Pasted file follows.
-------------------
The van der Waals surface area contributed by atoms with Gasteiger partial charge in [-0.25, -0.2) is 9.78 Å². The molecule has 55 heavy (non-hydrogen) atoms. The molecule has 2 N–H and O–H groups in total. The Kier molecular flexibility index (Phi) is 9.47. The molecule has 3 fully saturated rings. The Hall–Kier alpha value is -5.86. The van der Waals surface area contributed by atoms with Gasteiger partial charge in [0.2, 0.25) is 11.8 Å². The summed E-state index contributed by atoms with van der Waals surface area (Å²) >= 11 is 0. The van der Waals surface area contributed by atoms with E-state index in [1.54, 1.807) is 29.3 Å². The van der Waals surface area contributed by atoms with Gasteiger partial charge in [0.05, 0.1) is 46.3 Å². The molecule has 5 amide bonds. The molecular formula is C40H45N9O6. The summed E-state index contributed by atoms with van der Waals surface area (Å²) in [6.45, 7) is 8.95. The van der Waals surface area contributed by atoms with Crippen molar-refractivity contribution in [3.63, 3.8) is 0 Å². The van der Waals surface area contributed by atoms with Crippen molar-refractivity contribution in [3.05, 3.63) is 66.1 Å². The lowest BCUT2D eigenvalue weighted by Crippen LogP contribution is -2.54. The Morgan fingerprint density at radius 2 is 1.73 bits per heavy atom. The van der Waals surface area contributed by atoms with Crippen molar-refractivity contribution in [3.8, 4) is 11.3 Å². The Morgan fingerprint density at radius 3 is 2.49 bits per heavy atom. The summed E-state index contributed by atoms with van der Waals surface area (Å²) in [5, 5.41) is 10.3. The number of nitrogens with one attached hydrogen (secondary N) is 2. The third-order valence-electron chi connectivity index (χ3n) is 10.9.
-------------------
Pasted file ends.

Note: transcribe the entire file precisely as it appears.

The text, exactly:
The van der Waals surface area contributed by atoms with Gasteiger partial charge in [-0.25, -0.2) is 9.78 Å². The molecule has 55 heavy (non-hydrogen) atoms. The molecule has 2 N–H and O–H groups in total. The Kier molecular flexibility index (Phi) is 9.47. The molecule has 3 fully saturated rings. The Hall–Kier alpha value is -5.86. The van der Waals surface area contributed by atoms with Gasteiger partial charge in [0.2, 0.25) is 11.8 Å². The summed E-state index contributed by atoms with van der Waals surface area (Å²) >= 11 is 0. The van der Waals surface area contributed by atoms with E-state index in [1.54, 1.807) is 29.3 Å². The van der Waals surface area contributed by atoms with Gasteiger partial charge in [0.05, 0.1) is 46.3 Å². The molecule has 5 amide bonds. The molecular formula is C40H45N9O6. The summed E-state index contributed by atoms with van der Waals surface area (Å²) in [6.45, 7) is 8.95. The van der Waals surface area contributed by atoms with Crippen molar-refractivity contribution in [3.63, 3.8) is 0 Å². The van der Waals surface area contributed by atoms with Crippen molar-refractivity contribution in [3.05, 3.63) is 66.1 Å². The lowest BCUT2D eigenvalue weighted by Crippen LogP contribution is -2.54. The Morgan fingerprint density at radius 2 is 1.73 bits per heavy atom. The van der Waals surface area contributed by atoms with Crippen molar-refractivity contribution in [3.8, 4) is 11.3 Å². The Morgan fingerprint density at radius 3 is 2.49 bits per heavy atom. The summed E-state index contributed by atoms with van der Waals surface area (Å²) in [5, 5.41) is 10.3. The number of nitrogens with one attached hydrogen (secondary N) is 2. The third-order valence-electron chi connectivity index (χ3n) is 10.9.